Liquor has been a part of our culture and traditions since times immemorial. It has been mentioned in mythological and historical accounts; be it its emergence from the oceans during ‘Samudra Manthan’ (Churning of the Ocean of Milk) or Jesus Christ turning water into wine at the Marriage at Cana.
December is the month of Christmas and of bidding adieu to the old year and welcoming the new one. It is another reason for us to let our hair down and regale in the month of festivities. There are parties to host and many more to attend. Many an hour are spent on menus, decorations and themes. Of course, no party is complete without its obligatory menu of cocktails. Every party has a vast spread of foods and an equally interesting choice of beverages. While little attention goes to what we eat and drink in the midst of all the socialising, all that dawns upon us later when we go home. Feeling ‘too full’, bloated, dizzy, complaining of headaches and in some extreme cases, the merriment of the evening can result in throwing up and passing out.
If it is not the festivities and family get-togethers, the idea of relaxation after a long, busy day or week usually involves meeting a couple of friends in the evenings or weekends for cocktails and dinner. In today’s times, we often raise a toast to our friends’ and family’s health, wealth and happiness, make toasts during one of those emotional spells or drink down our sorrows, tensions and worries, under the pretense of dealing with the instrumental, undesirable situations later. No matter what the situation is, alcohol in some form or the other always finds its way inside our system.
Alcoholism or alcohol addiction has become one of the leading causes of global concern. Mishaps caused due to drinking and driving are on the rise. It is interesting to note that our sensitivity, tolerance and reactions towards alcohol have a lot to do with the genes we inherit from our parents.
What happens when we consume alcohol?
Sometime after alcohol is consumed, there are a series of sensations that can be felt — light-headedness, swaying of the body and even heightening of emotions and responses. All of our physical reactions and responses are a result of the internal physiological changes that ensue after the gulp. Almost within a few minutes of consumption, alcohol is rapidly absorbed into the blood and is carried to the organs of the body within 30–90 minutes.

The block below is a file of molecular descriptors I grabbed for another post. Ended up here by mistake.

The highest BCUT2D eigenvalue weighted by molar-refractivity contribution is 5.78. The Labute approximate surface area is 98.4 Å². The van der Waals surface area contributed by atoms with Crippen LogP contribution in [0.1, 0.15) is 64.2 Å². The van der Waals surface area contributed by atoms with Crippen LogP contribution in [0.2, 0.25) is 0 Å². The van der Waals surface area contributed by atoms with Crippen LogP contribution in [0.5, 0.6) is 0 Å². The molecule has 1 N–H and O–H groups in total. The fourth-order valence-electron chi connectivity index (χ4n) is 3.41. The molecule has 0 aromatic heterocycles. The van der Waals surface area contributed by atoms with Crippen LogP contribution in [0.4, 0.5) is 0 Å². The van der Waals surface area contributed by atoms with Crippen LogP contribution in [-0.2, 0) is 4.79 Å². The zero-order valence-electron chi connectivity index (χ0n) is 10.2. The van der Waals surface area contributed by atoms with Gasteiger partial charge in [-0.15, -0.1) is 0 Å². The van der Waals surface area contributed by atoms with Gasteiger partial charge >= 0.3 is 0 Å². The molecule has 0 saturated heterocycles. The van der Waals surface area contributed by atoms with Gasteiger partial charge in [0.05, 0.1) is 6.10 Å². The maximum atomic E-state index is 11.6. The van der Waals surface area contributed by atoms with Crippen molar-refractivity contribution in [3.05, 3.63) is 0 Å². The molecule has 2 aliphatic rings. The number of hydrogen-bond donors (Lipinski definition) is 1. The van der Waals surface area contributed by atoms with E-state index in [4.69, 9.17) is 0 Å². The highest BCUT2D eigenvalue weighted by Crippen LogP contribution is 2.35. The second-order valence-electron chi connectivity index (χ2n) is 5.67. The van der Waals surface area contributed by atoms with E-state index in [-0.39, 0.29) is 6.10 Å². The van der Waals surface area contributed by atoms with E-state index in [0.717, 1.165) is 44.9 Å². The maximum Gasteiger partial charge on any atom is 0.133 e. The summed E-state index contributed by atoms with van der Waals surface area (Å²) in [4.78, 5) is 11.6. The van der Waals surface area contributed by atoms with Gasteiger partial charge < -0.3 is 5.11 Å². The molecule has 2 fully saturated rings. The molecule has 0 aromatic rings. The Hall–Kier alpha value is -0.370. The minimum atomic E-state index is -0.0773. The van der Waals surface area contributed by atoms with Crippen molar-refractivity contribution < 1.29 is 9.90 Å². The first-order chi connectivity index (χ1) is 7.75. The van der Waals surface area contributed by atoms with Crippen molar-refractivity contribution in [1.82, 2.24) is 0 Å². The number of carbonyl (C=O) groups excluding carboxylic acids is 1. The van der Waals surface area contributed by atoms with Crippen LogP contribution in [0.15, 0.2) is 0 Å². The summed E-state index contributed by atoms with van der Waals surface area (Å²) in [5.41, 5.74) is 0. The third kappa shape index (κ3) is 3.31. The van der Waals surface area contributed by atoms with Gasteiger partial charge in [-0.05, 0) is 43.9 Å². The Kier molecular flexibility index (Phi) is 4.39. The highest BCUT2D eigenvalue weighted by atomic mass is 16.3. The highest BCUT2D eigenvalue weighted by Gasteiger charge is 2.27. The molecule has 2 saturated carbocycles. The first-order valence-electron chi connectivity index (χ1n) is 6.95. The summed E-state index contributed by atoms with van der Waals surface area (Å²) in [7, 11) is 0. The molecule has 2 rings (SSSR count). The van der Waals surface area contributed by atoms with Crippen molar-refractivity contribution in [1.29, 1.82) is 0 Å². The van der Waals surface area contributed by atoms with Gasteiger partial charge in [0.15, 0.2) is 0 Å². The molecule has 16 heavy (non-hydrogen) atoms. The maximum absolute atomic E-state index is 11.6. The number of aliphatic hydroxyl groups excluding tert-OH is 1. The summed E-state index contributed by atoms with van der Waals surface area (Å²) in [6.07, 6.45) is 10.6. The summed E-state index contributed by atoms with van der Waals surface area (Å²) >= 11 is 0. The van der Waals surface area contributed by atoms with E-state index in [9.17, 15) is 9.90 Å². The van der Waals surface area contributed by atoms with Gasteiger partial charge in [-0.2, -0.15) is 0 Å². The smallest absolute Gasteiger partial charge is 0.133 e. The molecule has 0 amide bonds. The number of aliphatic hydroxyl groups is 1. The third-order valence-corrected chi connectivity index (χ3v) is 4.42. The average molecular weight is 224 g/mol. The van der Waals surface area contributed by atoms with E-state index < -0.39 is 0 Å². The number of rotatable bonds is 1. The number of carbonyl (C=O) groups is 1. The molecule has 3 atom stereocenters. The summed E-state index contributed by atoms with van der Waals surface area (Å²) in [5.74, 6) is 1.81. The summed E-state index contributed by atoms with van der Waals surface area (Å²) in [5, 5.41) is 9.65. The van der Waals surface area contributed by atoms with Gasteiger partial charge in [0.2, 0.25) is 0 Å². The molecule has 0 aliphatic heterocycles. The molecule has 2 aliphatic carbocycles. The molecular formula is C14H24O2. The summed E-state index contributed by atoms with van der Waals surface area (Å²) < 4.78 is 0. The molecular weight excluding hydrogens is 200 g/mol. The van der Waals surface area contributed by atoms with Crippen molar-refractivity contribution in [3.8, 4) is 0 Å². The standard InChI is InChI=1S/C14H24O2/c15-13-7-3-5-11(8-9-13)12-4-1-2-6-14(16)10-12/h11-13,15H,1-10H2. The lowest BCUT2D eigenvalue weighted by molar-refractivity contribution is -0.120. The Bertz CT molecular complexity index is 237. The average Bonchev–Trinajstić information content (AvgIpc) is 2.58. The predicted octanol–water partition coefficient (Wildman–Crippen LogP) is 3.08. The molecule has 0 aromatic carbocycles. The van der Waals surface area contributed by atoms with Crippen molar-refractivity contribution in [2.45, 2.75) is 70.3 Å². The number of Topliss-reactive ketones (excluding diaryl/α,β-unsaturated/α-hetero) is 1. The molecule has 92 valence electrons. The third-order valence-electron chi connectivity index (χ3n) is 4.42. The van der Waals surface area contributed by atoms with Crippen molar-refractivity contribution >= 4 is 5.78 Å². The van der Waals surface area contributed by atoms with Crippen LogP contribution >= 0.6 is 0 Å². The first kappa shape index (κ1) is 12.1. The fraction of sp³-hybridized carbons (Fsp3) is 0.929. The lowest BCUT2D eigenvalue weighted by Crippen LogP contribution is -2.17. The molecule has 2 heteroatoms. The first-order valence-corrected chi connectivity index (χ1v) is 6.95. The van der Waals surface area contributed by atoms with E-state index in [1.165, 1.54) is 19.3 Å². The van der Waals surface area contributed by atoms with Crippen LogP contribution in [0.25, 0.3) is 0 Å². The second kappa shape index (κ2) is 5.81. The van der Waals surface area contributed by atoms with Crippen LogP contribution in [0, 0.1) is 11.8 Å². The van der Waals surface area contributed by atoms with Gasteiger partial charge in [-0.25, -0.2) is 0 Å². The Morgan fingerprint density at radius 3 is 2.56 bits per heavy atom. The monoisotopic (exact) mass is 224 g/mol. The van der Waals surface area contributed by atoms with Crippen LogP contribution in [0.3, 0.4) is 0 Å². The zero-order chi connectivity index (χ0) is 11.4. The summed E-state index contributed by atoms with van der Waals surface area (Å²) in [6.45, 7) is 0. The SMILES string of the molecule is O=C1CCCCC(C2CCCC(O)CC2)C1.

Majority of the amount of alcohol is broken down into water and carbon dioxide in the liver. The remaining is expelled from the lungs, through sweat and urine. Different parts of our brain too are impacted, translating into blurred vision, extreme emotional reactions, slurred speech, and weakening of the memory. Liver can break down a standard measure of liquor in an hour and hence, all of these sensations are due to the presence of more alcohol in the liver than it can break down.
Also known as Alcohol Flush Reaction or Asian Flush Syndrome, Asian Glow is when the face turns a shade of red after a few sips or gulps of liquor. This condition is a common sight among the Asian population, especially the East Asians.
Once in the liver, alcohol is first broken down to a compound known as acetaldehyde in the presence of an enzyme ADH (alcohol dehydrogenase). This is then further metabolised into harmless compounds in the presence of another enzyme, ALDH2 (aldehyde dehydrogenase). In the East Asian people, there is a mutated version of the ALDH2 gene, ALDH2*2, that codes for the inactive form of the protein ALDH2. Thus, as a result, acetaldehyde cannot be metabolised into simpler, harmless substances, causing accumulation of acetaldehyde in the blood. Another gene, ADH, when mutated to ADH1B*47His causes rapid metabolism of alcohol into acetaldehyde, again leading to its accumulation in the blood. Both these mutations are surprisingly observed exclusively in Asian populations.
This sudden build-up of acetaldehyde is what causes the flushing of the face red, often accompanied by headaches, nausea and rapid heartbeats. Intriguingly, if alcohol is consumed on a regular basis, this ‘Asian flush’ may vanish in many people later in their lives. However, acetaldehyde is a well-known carcinogen and can put people at oesophageal cancer risk, even after the disappearance of the flush.
Not all people react in a similar fashion to the same quantity of liquor they consume. This is dependent on the sex, ethnicity or race and also the existence of family history of alcoholism of the person. Men are able to digest higher levels of alcohol in comparison to women, probably due to the differences in the metabolism and absorption. In addition, due to the evolutionary patterns, people inhabiting the colder regions tend to have a higher alcohol tolerance level. Apart from these factors, the frequency of drinks, concentration of alcohol, body type and the presence or absence of food in the stomach determine the consequences after liquor consumption.
Whether or not to take that glass of cocktail should be a conscious personal choice, one made willingly. With festivities and celebrations in full swing and cocktails to commemorate the holidays, a little extra attention to how many cocktails you gulp down in one evening is prudent. So, enjoy the parties, spend time with your friends and family and make new memories that you can reminisce and recall fondly later in life. Don’t blur and fog it with the liquor glasses! This festive season, say yes to just one goblet of wine and many goblets of memories!!